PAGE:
With our memorable experience climbing the gorges of Siurana behind us, we ventured forth on the longest leg of the Epic Road Trip to date – a journey that would take us to Madrid – the passionate Spanish capital. As ever, I was accompanied by my companion Lydia, herself a nomadic spirit and travel blogger – and rock climbing addict. 520 kilometres and around 6 hours later we arrived at our destination where we would spend the next few days – and we desperately needed it.
Perhaps our recent cavorting at high, windy altitudes had finally caught up with us, as we were both feeling under the weather. But It takes more than a dose of man flu to keep me down and it wasn’t going to stop us enjoying the delights of Madrid, and sharing them with you in a handy walking guide! Plus – we’d eaten such an incredible seafood Paella on arrival it was sure to cure all ills! Here then is our guide to the best sights in Madrid city centre – in the daytime at least!
350 acres of green space await you when you visit the Retiro Park – one of the most popular locations in the city for visitors and locals alike. Originally built for the monarchy, it became available for public enjoyment in the 19th century. Here you’ll find fountains, lakes, glasshouses, monuments and more, as well as extensive gardens and the oldest tree in Madrid. No visit to the city is complete without the Retiro.
Prado Museum and the Art Triangle
Walk a short distance from the park and you’ll be in Madrid’s famous and coveted “Golden Art Triangle,” which includes three of the most iconic and popular museums in the city. You have the Prado Museum which is the main Spanish art gallery and considerable rival to the Louvre in Paris.
The Queen Sofía Museum which is dedicated to 20th-century art and the Thyssen-Bornemisza Museum which apparently bridges the gap between the other two. Expect to find anyone who has ever painted represented here.
You can’t visit Madrid without a stroll down its premier street and tourist hot-spot – the Gran Via. It’s a must as part of your walking tour to admire the fabulous architecture lining this historic boulevard.
Completed in 1910, it’s a who’s who of building styles and design, with a particularly high-end shopping quarter to match. At night, it’s where most people will come out to play – as it’s one of the busiest bar and club spots in all of Europe.
Temple of Debod
If you come out of the Gran Via at the north-west end, with a little bit of a walk you can visit the Temple of Debod, an intriguing reconstruction of an Egyptian temple. It was relocated here from Aswan in Upper Egypt, dedicated to the goddess Isis. Particularly nice at sunset.
The official residence of the Spanish Monarchy is next on your wander back towards the city centre and an incredible showpiece in its own right.
The Royal Palace is a stunning construction of 18th-century design – to rival that of Versailles. It’s absolutely huge too, and will set you back 11 Euro should you want to explore the many rooms open to the public.
Continuing onwards and you must visit the popular Plaza Mayor, one of Madrid’s busiest spots for locals and tourists. It’s a 423 ft × 308 ft square, with a bronze statue of King Phillip III at its centre.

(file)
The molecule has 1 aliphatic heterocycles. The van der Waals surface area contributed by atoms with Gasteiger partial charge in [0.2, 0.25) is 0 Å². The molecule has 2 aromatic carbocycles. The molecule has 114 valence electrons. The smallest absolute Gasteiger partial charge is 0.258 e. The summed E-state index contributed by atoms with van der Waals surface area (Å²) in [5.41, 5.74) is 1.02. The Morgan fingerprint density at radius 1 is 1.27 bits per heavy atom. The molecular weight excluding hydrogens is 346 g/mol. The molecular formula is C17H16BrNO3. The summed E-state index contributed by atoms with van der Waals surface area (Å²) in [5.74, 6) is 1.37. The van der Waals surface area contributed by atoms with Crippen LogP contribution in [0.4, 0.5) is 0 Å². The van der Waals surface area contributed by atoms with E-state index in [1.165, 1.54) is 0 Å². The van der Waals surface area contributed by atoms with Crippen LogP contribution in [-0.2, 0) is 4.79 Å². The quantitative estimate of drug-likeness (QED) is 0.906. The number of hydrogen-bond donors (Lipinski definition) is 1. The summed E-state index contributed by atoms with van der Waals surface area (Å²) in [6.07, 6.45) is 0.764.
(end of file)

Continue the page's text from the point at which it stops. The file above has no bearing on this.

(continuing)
It’s bustling with activity almost every day, with architectural masterpieces and a vibrant café-culture to enjoy.
Descalzas Reales Monastery
Turning north through some more charming side streets and squares you’ll eventually stumble upon the Descalzas Reales Monastery – the interior of which is not to be missed and the reason it was included in this itinerary. Most people will pass on by, but pay 6 euro to see its sumptuous Renaissance decoration and artwork – including its beautiful grand staircase centrepiece. It’s a must.
Puerta de la Sol
Translated as “the Gate of the Sun,” this is the most famous square in Madrid, and you’ve not been here unless you’ve visited it!
Conveniently a short walk from the Plaza Mayor via the monastery, this is the very heart of this vibrant city – and you’ll soon understand why. It’s also the centre point of all Spanish roads at Km 0 and contains some of the city’s most well-known landmarks.
Fuente de Cibeles
Created in 1782 this fountain has become a symbol of the Spanish capital. At the centre is the Anatolian goddess Cybele – known as the “Great Mother” in Roman mythology.
It’s a stunning sculpture surrounded my equally stunning palaces and landmarks – and the focal point for every time Real Madrid or the Spanish national football team win anything significant.
Puerta de Alcalá
Bringing you full circle at the north-west corner of Retiro and you’ll discover this neo-classical monument and triumph arch.
It’s older than that of the Arc de Triomphe in Paris and the Brandenburg Gate in Berlin. Dating back to around 1774, this historic gate has seen its fair share of events down the years and makes it a perfect place to wind up your tour.
Under Cloudy Skies
Unfortunately, our time in Madrid was marred by us both having caught the snivels, overcast grey skies, and the fact that the heater didn’t work in our accommodation.
Hopefully, you’ll have a much better experience when following this walking tour – but perhaps it’s better to do it when the sun’s out. Spain without sun doesn’t feel like Spain after all! Next, we’re going to Segovia, so join us there.
Have you been to Madrid? Is there anything important we missed? Let us know!